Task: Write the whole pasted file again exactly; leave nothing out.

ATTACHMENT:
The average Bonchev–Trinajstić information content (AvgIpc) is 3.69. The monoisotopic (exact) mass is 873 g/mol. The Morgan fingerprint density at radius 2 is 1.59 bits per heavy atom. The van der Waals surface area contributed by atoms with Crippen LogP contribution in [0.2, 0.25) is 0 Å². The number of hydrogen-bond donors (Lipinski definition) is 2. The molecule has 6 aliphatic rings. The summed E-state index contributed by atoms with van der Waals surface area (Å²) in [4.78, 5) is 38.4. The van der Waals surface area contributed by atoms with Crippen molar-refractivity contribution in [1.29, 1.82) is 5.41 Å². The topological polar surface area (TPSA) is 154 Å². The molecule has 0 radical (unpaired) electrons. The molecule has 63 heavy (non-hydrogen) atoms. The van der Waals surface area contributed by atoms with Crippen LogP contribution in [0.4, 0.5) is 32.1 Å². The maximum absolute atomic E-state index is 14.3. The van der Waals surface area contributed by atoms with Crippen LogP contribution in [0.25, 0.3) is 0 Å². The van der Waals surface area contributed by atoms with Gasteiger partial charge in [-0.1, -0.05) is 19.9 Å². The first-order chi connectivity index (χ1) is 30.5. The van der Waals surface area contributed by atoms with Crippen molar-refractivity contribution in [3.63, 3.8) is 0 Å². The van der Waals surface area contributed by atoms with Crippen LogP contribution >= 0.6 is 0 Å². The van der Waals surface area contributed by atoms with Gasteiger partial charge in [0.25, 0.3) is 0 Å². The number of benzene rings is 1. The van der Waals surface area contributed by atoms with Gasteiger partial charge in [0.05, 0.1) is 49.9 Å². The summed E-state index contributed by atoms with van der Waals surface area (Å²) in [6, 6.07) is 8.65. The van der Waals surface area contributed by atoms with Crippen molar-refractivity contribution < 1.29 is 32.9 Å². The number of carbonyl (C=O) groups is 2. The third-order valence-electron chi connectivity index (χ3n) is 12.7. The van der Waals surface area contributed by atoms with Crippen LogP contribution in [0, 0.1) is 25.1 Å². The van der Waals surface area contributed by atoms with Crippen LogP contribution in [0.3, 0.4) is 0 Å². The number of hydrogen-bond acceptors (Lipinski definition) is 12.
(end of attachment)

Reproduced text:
The average Bonchev–Trinajstić information content (AvgIpc) is 3.69. The monoisotopic (exact) mass is 873 g/mol. The Morgan fingerprint density at radius 2 is 1.59 bits per heavy atom. The van der Waals surface area contributed by atoms with Crippen LogP contribution in [0.2, 0.25) is 0 Å². The number of hydrogen-bond donors (Lipinski definition) is 2. The molecule has 6 aliphatic rings. The summed E-state index contributed by atoms with van der Waals surface area (Å²) in [4.78, 5) is 38.4. The van der Waals surface area contributed by atoms with Crippen molar-refractivity contribution in [1.29, 1.82) is 5.41 Å². The topological polar surface area (TPSA) is 154 Å². The molecule has 0 radical (unpaired) electrons. The molecule has 63 heavy (non-hydrogen) atoms. The van der Waals surface area contributed by atoms with Crippen LogP contribution in [0.4, 0.5) is 32.1 Å². The maximum absolute atomic E-state index is 14.3. The van der Waals surface area contributed by atoms with Crippen LogP contribution in [0.25, 0.3) is 0 Å². The van der Waals surface area contributed by atoms with Gasteiger partial charge in [-0.1, -0.05) is 19.9 Å². The first-order chi connectivity index (χ1) is 30.5. The van der Waals surface area contributed by atoms with Crippen molar-refractivity contribution in [3.63, 3.8) is 0 Å². The van der Waals surface area contributed by atoms with Crippen LogP contribution >= 0.6 is 0 Å². The van der Waals surface area contributed by atoms with Gasteiger partial charge in [0.25, 0.3) is 0 Å². The number of benzene rings is 1. The van der Waals surface area contributed by atoms with Gasteiger partial charge in [0.05, 0.1) is 49.9 Å². The summed E-state index contributed by atoms with van der Waals surface area (Å²) in [6, 6.07) is 8.65. The van der Waals surface area contributed by atoms with Crippen molar-refractivity contribution < 1.29 is 32.9 Å². The number of carbonyl (C=O) groups is 2. The third-order valence-electron chi connectivity index (χ3n) is 12.7. The van der Waals surface area contributed by atoms with Crippen LogP contribution in [0, 0.1) is 25.1 Å². The van der Waals surface area contributed by atoms with Crippen LogP contribution in [0.3, 0.4) is 0 Å². The number of hydrogen-bond acceptors (Lipinski definition) is 12.